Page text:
Court of Appeals decides two Tippecanoe County cases
On June 23, 2015, the Indiana Court of Appeals decided two cases out of Tippecanoe County: Vazquez v. State of Indiana and In re: The Estate of Robert F. Darter.
The first, Vazquez, was a criminal case involving an individual with felony drug convictions serving a 45 year sentence. The General Assembly recently amended the sentence modification statute and Mr. Vazquez was seeking a modification under the new statute. The Court of Appeals determined that the amendment of the sentence modification statute applied to him but decided that he was not entitled to modification of the sentence. They found that Mr. Vazquez had not supported his claims that the trial court judge was biased against him and without jurisdiction to consider his petition. Additionally, they found that, even though the sentence modification statute applied to him, he was still barred from filing this particular petition since this petition was filed within a year of his most recent petition.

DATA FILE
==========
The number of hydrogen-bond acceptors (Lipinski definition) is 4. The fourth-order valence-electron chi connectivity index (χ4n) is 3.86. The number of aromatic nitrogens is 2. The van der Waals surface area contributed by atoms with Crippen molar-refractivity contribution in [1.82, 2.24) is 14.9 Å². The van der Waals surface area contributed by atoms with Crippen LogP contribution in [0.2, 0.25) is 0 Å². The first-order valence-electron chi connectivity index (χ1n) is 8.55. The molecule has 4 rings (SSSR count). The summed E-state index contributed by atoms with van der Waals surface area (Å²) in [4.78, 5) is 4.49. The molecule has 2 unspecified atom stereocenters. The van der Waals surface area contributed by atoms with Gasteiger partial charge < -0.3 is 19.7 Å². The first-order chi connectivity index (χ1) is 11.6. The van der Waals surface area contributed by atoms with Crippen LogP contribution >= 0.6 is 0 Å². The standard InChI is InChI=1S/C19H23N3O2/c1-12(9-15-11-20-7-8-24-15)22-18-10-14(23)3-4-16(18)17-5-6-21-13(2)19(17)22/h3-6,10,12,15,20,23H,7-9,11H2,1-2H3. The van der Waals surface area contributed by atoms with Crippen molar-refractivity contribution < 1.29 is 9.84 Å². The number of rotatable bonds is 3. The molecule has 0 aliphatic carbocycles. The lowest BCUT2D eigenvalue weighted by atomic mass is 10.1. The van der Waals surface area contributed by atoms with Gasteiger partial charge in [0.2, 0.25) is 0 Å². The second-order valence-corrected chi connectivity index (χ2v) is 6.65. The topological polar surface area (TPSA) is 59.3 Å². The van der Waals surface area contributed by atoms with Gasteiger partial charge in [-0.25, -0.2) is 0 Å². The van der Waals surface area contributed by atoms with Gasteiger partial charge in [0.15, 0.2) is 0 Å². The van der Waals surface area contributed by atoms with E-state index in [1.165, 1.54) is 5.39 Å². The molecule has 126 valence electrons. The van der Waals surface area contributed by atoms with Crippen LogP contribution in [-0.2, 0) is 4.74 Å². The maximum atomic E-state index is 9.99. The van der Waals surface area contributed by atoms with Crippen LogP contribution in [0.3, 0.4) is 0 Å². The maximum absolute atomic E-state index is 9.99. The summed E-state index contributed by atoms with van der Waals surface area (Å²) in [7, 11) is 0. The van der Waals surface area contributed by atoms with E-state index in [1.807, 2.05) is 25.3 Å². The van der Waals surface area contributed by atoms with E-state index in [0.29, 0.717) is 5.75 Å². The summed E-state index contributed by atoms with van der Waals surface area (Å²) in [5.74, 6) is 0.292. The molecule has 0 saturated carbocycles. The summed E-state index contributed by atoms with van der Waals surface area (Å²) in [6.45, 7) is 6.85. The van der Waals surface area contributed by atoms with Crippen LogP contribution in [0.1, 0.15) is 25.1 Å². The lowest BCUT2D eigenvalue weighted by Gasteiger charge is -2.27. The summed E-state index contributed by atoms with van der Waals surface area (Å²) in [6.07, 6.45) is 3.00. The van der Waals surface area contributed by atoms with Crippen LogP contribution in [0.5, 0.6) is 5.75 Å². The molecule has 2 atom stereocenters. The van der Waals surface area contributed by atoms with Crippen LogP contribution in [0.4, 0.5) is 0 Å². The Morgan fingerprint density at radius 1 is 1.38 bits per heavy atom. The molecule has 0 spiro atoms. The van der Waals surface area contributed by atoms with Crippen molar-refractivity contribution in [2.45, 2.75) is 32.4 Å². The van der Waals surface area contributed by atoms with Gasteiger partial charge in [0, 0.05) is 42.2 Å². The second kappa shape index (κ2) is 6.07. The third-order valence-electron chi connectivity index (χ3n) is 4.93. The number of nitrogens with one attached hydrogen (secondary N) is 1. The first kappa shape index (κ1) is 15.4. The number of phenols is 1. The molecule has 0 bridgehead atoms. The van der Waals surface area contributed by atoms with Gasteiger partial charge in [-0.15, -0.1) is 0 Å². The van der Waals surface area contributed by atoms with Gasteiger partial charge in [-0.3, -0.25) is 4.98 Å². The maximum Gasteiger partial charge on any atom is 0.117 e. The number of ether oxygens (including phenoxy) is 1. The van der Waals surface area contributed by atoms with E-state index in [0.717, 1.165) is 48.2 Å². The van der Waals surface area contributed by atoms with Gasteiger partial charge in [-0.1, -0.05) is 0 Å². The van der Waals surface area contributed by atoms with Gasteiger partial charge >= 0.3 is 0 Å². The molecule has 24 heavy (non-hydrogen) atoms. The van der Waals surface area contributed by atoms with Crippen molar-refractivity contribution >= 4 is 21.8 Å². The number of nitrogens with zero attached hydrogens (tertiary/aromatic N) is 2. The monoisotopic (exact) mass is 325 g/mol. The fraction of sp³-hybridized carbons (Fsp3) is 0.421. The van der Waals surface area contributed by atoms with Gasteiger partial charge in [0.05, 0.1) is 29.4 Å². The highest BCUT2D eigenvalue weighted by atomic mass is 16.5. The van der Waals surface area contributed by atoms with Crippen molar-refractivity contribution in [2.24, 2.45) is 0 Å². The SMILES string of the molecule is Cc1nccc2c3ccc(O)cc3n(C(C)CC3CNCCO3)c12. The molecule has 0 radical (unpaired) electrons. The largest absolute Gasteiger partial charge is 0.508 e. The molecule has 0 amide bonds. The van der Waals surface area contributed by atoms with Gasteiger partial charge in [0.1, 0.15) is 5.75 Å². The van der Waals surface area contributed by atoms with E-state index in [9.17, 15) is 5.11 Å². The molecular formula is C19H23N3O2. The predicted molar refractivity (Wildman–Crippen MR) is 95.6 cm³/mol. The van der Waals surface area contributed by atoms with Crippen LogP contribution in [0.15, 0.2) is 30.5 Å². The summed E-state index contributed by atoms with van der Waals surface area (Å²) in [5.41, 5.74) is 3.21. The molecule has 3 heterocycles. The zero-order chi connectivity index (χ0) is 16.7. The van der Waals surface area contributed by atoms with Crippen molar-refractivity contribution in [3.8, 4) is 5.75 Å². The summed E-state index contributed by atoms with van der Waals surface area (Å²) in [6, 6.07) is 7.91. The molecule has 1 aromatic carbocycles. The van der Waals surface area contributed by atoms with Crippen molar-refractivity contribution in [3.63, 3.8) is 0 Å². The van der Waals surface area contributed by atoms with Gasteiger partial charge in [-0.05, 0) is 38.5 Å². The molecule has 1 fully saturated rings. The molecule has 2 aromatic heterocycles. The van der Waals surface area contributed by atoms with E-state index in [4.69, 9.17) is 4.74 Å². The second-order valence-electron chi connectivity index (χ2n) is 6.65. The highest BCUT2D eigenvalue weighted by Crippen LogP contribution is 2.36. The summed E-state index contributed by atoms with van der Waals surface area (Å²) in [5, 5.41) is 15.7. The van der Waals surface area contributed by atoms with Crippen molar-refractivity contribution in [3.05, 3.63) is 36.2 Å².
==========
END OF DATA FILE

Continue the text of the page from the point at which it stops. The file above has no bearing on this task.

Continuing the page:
The second, Darter, was a probate matter involving a challenge by the son of an individual who had died without a will. A creditor of the decedent (the long term care facility where he died) petitioned to have an estate opened and someone connected to the creditor appointed as personal representative. Several of the notices to the son concerning the proceedings in the estate were returned as undeliverable. But, it appears that there was no contention about the fact that the son had received a notice of administration and appointment of personal representative as well as a notice concerning the sale of certain real estate belonging to the estate. Because the son had received these notices, the Court of Appeals did not regard the failures with respect to the other notices as problematic. The son also challenged the sale price received for the real estate. Initial documentation suggested that the market value for the real estate was about $120,000. The real estate was subsequently sold for $50,000. However, the $50,000 sale price was approved by the trial court judge and evidence had been submitted supporting the change in value. Based on that, the Court of Appeals determined that the trial court had acted within its discretion in approving the sale.